Notably, all of these programs convert demonstrations of competence into seat-time units or waivers thereof. The Carnegie Unit and Credit Hour as measures of learning remain intact. These options represent a transition rather than a new solution.
The Boy Scouts and Girl Scouts award badges when youths demonstrate skills like First Aid, Knot-Tying, Swimming or Computer Programming. Patches are earned by attending events. Scouting organizations borrowed the badging concept from centuries of military tradition. Education badges are based on this model. Organizations like UC-Davis and Khan Academy have badging systems. The Mozilla Open Badges project is an effort to create a universal format and exchange for badges of all types. They've signed up a diverse variety of organizations and institutions including colleges and universities, MOOCs, professional training companies, the Smithsonian museums and more.
Western Governor's University substitutes "Competency Units" for credit hours. Students receive credit when they prove competency. This lets student get credit for prior knowledge and also lets them progress through the course materials as quickly or slowly as they choose.
New Hampshire is initiating a statewide redesign of high school education that will be based on demonstrations of competency. In a similar vein, the Re-Inventing Schools Coalition (RISC) is working to help schools develop a performance-based system for earning credit. Among their members are the Adams County School District in Colorado and the Chugach School District in Alaska.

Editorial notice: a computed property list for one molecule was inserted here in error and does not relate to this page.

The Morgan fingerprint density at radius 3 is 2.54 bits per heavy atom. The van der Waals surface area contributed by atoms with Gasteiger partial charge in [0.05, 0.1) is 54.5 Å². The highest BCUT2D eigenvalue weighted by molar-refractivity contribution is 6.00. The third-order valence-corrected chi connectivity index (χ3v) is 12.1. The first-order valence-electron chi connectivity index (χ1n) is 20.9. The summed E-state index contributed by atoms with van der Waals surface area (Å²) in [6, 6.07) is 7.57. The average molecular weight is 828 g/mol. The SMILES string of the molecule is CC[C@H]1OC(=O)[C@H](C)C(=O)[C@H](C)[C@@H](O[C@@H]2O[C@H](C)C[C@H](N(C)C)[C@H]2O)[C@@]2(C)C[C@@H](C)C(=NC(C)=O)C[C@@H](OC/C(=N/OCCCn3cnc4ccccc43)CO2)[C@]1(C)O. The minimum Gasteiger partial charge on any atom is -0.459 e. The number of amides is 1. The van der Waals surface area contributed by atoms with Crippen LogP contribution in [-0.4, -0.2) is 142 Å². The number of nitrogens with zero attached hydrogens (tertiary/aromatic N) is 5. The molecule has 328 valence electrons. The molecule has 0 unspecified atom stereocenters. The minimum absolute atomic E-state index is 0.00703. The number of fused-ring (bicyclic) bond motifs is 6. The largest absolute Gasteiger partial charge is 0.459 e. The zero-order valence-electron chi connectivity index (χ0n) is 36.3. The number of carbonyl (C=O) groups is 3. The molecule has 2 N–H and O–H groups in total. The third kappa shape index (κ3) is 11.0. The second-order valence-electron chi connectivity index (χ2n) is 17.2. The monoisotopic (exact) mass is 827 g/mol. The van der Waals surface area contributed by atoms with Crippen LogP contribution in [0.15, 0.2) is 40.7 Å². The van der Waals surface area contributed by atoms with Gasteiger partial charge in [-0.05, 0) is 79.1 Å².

Professional certification programs like MCSE or CCNA specify a set of competencies and a way to demonstrate the associated skills. Individuals seeking a credential can choose the path that suits them – reading a book, attending a class, watching videos, or an online course. Once competencies have been specified, it's possible to separate the learning of a skill from demonstration of that skill. When learning and credentialing are unbundled it's possible to compare different learning methods to see which is more effective. And different students can choose methods that are better suited to their current needs, market positioning or student body.
An oft-repeated phrase among competency advocates is that grades should be "A, B, and 'still working on it.'" This necessitates flexibility on the part of the teachers and the school to meet the needs of each individual student. To do this in a conventional classroom takes more time and energy than should reasonably be asked of a teacher. Among the best ways to apply technology in education is to expand teacher's capacity to personalize education and spend more time one-on-one with students.
The other source of capacity is the students themselves. In the long run, our goal is to train students to be self-learners. If the right resources are offered, students can adapt the learning experience to match their own needs.